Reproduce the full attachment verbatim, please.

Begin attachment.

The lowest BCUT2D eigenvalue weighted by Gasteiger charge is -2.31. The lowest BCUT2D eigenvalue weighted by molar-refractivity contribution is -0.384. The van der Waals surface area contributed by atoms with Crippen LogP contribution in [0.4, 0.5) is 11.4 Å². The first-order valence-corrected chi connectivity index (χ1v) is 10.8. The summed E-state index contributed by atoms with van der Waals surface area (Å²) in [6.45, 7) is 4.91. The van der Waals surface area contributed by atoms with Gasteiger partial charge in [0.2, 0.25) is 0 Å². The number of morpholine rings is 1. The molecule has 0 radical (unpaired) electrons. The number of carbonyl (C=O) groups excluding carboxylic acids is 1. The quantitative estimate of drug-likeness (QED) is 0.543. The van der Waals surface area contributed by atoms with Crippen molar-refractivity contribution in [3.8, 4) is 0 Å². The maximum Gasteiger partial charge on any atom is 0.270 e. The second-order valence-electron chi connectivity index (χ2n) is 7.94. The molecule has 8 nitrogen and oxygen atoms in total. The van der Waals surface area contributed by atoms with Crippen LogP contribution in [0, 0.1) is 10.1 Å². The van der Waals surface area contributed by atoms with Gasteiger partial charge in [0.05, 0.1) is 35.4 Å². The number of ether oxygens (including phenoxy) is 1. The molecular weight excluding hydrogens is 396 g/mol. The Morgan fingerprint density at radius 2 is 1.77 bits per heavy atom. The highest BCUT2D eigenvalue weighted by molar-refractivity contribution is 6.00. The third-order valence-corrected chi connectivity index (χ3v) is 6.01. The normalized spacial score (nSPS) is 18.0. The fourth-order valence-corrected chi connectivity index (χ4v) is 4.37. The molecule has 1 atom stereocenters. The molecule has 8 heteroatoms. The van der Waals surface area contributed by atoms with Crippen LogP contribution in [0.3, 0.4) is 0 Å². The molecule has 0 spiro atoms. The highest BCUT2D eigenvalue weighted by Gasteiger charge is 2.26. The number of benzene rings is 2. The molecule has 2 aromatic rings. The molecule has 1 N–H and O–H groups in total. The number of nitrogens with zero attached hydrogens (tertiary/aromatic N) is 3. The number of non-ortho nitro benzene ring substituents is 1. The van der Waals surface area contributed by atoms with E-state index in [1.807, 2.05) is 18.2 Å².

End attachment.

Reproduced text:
The lowest BCUT2D eigenvalue weighted by Gasteiger charge is -2.31. The lowest BCUT2D eigenvalue weighted by molar-refractivity contribution is -0.384. The van der Waals surface area contributed by atoms with Crippen LogP contribution in [0.4, 0.5) is 11.4 Å². The first-order valence-corrected chi connectivity index (χ1v) is 10.8. The summed E-state index contributed by atoms with van der Waals surface area (Å²) in [6.45, 7) is 4.91. The van der Waals surface area contributed by atoms with Gasteiger partial charge in [0.2, 0.25) is 0 Å². The number of morpholine rings is 1. The molecule has 0 radical (unpaired) electrons. The number of carbonyl (C=O) groups excluding carboxylic acids is 1. The quantitative estimate of drug-likeness (QED) is 0.543. The van der Waals surface area contributed by atoms with Crippen molar-refractivity contribution in [3.8, 4) is 0 Å². The maximum Gasteiger partial charge on any atom is 0.270 e. The second-order valence-electron chi connectivity index (χ2n) is 7.94. The molecule has 8 nitrogen and oxygen atoms in total. The van der Waals surface area contributed by atoms with Crippen LogP contribution in [0, 0.1) is 10.1 Å². The van der Waals surface area contributed by atoms with Gasteiger partial charge in [0.05, 0.1) is 35.4 Å². The number of ether oxygens (including phenoxy) is 1. The molecular weight excluding hydrogens is 396 g/mol. The Morgan fingerprint density at radius 2 is 1.77 bits per heavy atom. The highest BCUT2D eigenvalue weighted by molar-refractivity contribution is 6.00. The third-order valence-corrected chi connectivity index (χ3v) is 6.01. The normalized spacial score (nSPS) is 18.0. The fourth-order valence-corrected chi connectivity index (χ4v) is 4.37. The molecule has 1 atom stereocenters. The molecule has 8 heteroatoms. The van der Waals surface area contributed by atoms with Crippen LogP contribution in [0.3, 0.4) is 0 Å². The molecule has 0 spiro atoms. The highest BCUT2D eigenvalue weighted by Gasteiger charge is 2.26. The number of benzene rings is 2. The molecule has 2 aromatic rings. The molecule has 1 N–H and O–H groups in total. The number of nitrogens with zero attached hydrogens (tertiary/aromatic N) is 3. The number of non-ortho nitro benzene ring substituents is 1. The van der Waals surface area contributed by atoms with E-state index in [1.807, 2.05) is 18.2 Å².